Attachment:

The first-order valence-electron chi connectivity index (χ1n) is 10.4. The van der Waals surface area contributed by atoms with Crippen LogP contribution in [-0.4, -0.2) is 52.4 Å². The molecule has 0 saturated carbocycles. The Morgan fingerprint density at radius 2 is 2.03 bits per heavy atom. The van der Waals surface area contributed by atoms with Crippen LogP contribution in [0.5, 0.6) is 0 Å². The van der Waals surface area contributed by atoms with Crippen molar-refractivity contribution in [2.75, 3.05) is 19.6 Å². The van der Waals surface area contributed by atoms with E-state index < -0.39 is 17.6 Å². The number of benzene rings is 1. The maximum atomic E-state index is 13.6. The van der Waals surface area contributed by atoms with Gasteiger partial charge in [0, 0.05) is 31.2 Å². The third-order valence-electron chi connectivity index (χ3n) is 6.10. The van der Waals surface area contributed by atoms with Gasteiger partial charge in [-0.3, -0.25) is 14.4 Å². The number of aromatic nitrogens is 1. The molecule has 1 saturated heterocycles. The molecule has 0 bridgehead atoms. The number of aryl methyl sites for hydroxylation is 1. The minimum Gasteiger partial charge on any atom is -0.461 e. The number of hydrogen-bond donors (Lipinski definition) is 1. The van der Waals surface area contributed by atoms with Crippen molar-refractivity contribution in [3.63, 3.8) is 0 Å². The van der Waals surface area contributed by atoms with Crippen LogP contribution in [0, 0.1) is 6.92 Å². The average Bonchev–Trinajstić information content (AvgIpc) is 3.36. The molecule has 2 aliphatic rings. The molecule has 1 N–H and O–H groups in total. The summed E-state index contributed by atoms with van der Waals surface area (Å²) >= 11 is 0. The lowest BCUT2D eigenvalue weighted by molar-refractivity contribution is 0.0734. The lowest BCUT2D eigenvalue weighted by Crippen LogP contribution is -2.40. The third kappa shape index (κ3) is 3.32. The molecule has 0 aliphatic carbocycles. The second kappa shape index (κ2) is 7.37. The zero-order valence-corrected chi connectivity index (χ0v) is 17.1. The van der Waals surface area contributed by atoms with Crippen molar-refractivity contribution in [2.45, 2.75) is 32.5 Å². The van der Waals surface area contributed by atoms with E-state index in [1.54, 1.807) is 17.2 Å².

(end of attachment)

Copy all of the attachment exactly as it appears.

The first-order valence-electron chi connectivity index (χ1n) is 10.4. The van der Waals surface area contributed by atoms with Crippen LogP contribution in [-0.4, -0.2) is 52.4 Å². The molecule has 0 saturated carbocycles. The Morgan fingerprint density at radius 2 is 2.03 bits per heavy atom. The van der Waals surface area contributed by atoms with Crippen LogP contribution in [0.5, 0.6) is 0 Å². The van der Waals surface area contributed by atoms with Crippen molar-refractivity contribution in [2.75, 3.05) is 19.6 Å². The van der Waals surface area contributed by atoms with E-state index < -0.39 is 17.6 Å². The number of benzene rings is 1. The maximum atomic E-state index is 13.6. The van der Waals surface area contributed by atoms with Gasteiger partial charge in [0, 0.05) is 31.2 Å². The third-order valence-electron chi connectivity index (χ3n) is 6.10. The van der Waals surface area contributed by atoms with Gasteiger partial charge in [-0.3, -0.25) is 14.4 Å². The number of aromatic nitrogens is 1. The molecule has 1 saturated heterocycles. The molecule has 0 bridgehead atoms. The number of aryl methyl sites for hydroxylation is 1. The minimum Gasteiger partial charge on any atom is -0.461 e. The number of hydrogen-bond donors (Lipinski definition) is 1. The van der Waals surface area contributed by atoms with Crippen molar-refractivity contribution in [3.63, 3.8) is 0 Å². The van der Waals surface area contributed by atoms with Crippen LogP contribution in [0, 0.1) is 6.92 Å². The average Bonchev–Trinajstić information content (AvgIpc) is 3.36. The molecule has 2 aliphatic rings. The molecule has 1 N–H and O–H groups in total. The summed E-state index contributed by atoms with van der Waals surface area (Å²) >= 11 is 0. The lowest BCUT2D eigenvalue weighted by molar-refractivity contribution is 0.0734. The lowest BCUT2D eigenvalue weighted by Crippen LogP contribution is -2.40. The third kappa shape index (κ3) is 3.32. The molecule has 0 aliphatic carbocycles. The second kappa shape index (κ2) is 7.37. The zero-order valence-corrected chi connectivity index (χ0v) is 17.1. The van der Waals surface area contributed by atoms with Crippen molar-refractivity contribution in [2.45, 2.75) is 32.5 Å². The van der Waals surface area contributed by atoms with E-state index in [1.54, 1.807) is 17.2 Å².